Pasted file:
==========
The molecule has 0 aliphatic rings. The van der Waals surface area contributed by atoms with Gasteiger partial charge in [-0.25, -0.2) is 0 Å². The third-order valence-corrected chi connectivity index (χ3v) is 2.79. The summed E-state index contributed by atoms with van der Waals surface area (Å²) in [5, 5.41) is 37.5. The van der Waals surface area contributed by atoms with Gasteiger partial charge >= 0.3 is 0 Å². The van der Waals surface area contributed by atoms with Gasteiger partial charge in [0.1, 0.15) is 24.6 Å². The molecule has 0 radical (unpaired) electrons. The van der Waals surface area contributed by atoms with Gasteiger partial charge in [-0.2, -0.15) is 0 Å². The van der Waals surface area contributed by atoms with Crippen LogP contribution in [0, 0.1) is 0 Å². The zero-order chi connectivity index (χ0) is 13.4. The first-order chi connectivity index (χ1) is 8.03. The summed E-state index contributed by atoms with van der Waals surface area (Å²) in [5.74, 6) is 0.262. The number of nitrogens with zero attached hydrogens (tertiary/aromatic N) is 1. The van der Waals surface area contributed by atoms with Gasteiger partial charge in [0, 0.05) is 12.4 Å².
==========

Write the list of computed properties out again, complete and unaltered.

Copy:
The molecule has 0 aliphatic rings. The van der Waals surface area contributed by atoms with Gasteiger partial charge in [-0.25, -0.2) is 0 Å². The third-order valence-corrected chi connectivity index (χ3v) is 2.79. The summed E-state index contributed by atoms with van der Waals surface area (Å²) in [5, 5.41) is 37.5. The van der Waals surface area contributed by atoms with Gasteiger partial charge >= 0.3 is 0 Å². The van der Waals surface area contributed by atoms with Gasteiger partial charge in [0.1, 0.15) is 24.6 Å². The molecule has 0 radical (unpaired) electrons. The van der Waals surface area contributed by atoms with Gasteiger partial charge in [-0.2, -0.15) is 0 Å². The van der Waals surface area contributed by atoms with Crippen LogP contribution in [0, 0.1) is 0 Å². The zero-order chi connectivity index (χ0) is 13.4. The first-order chi connectivity index (χ1) is 8.03. The summed E-state index contributed by atoms with van der Waals surface area (Å²) in [5.74, 6) is 0.262. The number of nitrogens with zero attached hydrogens (tertiary/aromatic N) is 1. The van der Waals surface area contributed by atoms with Gasteiger partial charge in [0, 0.05) is 12.4 Å².